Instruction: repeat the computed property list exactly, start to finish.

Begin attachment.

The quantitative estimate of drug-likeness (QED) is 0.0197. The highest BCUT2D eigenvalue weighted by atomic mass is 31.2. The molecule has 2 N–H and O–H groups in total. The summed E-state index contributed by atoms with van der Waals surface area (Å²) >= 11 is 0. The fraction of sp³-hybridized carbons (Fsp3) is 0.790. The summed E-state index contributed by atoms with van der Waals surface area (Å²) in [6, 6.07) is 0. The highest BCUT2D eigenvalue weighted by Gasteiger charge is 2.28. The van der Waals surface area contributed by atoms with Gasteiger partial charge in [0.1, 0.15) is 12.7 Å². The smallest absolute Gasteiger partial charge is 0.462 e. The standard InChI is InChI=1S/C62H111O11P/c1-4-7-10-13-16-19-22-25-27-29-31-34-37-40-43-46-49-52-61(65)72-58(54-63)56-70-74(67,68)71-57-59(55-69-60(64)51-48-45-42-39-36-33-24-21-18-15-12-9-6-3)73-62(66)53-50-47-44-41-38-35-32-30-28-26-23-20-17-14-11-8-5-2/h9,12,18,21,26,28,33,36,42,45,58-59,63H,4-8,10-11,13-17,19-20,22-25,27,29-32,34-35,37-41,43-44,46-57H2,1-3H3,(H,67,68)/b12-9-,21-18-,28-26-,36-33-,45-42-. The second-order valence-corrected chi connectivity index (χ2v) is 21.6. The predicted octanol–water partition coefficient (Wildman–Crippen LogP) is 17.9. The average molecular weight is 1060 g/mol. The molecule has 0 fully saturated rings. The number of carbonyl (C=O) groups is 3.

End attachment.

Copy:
The quantitative estimate of drug-likeness (QED) is 0.0197. The highest BCUT2D eigenvalue weighted by atomic mass is 31.2. The molecule has 2 N–H and O–H groups in total. The summed E-state index contributed by atoms with van der Waals surface area (Å²) >= 11 is 0. The fraction of sp³-hybridized carbons (Fsp3) is 0.790. The summed E-state index contributed by atoms with van der Waals surface area (Å²) in [6, 6.07) is 0. The highest BCUT2D eigenvalue weighted by Gasteiger charge is 2.28. The van der Waals surface area contributed by atoms with Gasteiger partial charge in [0.1, 0.15) is 12.7 Å². The smallest absolute Gasteiger partial charge is 0.462 e. The standard InChI is InChI=1S/C62H111O11P/c1-4-7-10-13-16-19-22-25-27-29-31-34-37-40-43-46-49-52-61(65)72-58(54-63)56-70-74(67,68)71-57-59(55-69-60(64)51-48-45-42-39-36-33-24-21-18-15-12-9-6-3)73-62(66)53-50-47-44-41-38-35-32-30-28-26-23-20-17-14-11-8-5-2/h9,12,18,21,26,28,33,36,42,45,58-59,63H,4-8,10-11,13-17,19-20,22-25,27,29-32,34-35,37-41,43-44,46-57H2,1-3H3,(H,67,68)/b12-9-,21-18-,28-26-,36-33-,45-42-. The second-order valence-corrected chi connectivity index (χ2v) is 21.6. The predicted octanol–water partition coefficient (Wildman–Crippen LogP) is 17.9. The average molecular weight is 1060 g/mol. The molecule has 0 fully saturated rings. The number of carbonyl (C=O) groups is 3.